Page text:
Key Takeaways

An adjustable-rate mortgage is usually a short-term play. It helps you keep more money in your pocket during the beginning of the loan, which can be perfect for someone only planning on staying in the home for a short time. They also work if you plan on refinancing before the initial period ends.

But the risks come when the interest rates start to adjust. If you’re not careful, you could find your monthly budget taking major hits if rates jump. The uncertainty can cause financial stress for you and your family, and the loan structures’ complexity can sometimes confuse borrowers.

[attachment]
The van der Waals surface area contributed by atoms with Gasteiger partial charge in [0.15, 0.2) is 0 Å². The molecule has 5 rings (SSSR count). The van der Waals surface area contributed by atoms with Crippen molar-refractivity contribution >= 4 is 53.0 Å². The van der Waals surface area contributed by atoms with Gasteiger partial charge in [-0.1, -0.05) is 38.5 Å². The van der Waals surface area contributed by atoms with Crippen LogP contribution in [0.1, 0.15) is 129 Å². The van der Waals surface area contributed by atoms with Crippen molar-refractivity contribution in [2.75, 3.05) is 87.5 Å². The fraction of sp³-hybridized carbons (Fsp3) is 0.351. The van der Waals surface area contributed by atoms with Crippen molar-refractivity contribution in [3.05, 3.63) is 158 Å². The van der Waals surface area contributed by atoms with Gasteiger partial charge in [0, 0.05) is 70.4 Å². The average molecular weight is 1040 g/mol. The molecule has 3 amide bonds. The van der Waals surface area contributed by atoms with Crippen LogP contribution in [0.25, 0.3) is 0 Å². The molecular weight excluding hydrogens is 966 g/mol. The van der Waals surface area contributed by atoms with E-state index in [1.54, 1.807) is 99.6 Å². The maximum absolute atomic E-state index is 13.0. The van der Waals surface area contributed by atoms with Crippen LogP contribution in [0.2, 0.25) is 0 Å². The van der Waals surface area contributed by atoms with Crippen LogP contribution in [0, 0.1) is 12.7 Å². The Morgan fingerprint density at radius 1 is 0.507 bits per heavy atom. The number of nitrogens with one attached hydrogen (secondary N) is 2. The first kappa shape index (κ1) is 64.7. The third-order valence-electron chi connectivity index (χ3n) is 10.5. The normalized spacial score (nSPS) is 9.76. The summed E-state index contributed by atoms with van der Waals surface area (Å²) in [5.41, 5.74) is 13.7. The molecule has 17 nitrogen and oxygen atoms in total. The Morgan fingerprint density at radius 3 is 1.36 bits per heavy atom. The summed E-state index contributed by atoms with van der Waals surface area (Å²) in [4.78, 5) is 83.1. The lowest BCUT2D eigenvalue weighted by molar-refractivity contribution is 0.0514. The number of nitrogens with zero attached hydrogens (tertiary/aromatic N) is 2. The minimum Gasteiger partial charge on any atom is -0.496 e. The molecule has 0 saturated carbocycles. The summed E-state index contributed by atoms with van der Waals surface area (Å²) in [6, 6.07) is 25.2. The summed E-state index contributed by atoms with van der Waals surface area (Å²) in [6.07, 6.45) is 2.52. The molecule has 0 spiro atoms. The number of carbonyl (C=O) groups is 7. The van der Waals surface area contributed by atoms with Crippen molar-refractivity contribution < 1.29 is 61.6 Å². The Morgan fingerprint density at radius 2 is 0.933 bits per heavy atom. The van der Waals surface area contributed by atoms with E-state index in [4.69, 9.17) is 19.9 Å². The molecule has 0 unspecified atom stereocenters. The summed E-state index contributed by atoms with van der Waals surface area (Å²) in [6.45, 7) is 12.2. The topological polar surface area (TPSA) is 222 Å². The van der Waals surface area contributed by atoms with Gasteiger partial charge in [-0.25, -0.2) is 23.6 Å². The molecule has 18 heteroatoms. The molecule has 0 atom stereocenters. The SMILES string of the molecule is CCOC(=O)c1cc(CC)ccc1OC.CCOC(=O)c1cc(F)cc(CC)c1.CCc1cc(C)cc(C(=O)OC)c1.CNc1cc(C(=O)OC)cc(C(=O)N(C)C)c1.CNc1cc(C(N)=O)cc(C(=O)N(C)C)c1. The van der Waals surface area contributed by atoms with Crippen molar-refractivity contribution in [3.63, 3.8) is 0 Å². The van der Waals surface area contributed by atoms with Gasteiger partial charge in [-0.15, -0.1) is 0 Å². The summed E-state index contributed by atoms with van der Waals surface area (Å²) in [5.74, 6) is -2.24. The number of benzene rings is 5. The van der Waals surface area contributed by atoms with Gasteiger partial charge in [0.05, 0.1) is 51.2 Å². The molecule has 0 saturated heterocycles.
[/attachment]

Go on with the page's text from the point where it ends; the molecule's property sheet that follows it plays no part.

When considering an ARM, it’s best to speak with a loan specialist who can properly review this decision’s intricacies.

Dan Rafter

Dan Rafter has covered real estate, mortgage and personal-finance news for more than 15 years, writing for the Chicago Tribune, Washington Post, Consumers Digest and many others. A graduate of the University Illinois with a degree in journalism, he is editor of Midwest Real Estate News magazine and blogs on commercial real estate for that publication at rejblog.com, in addition to being a contributor for Refi.com.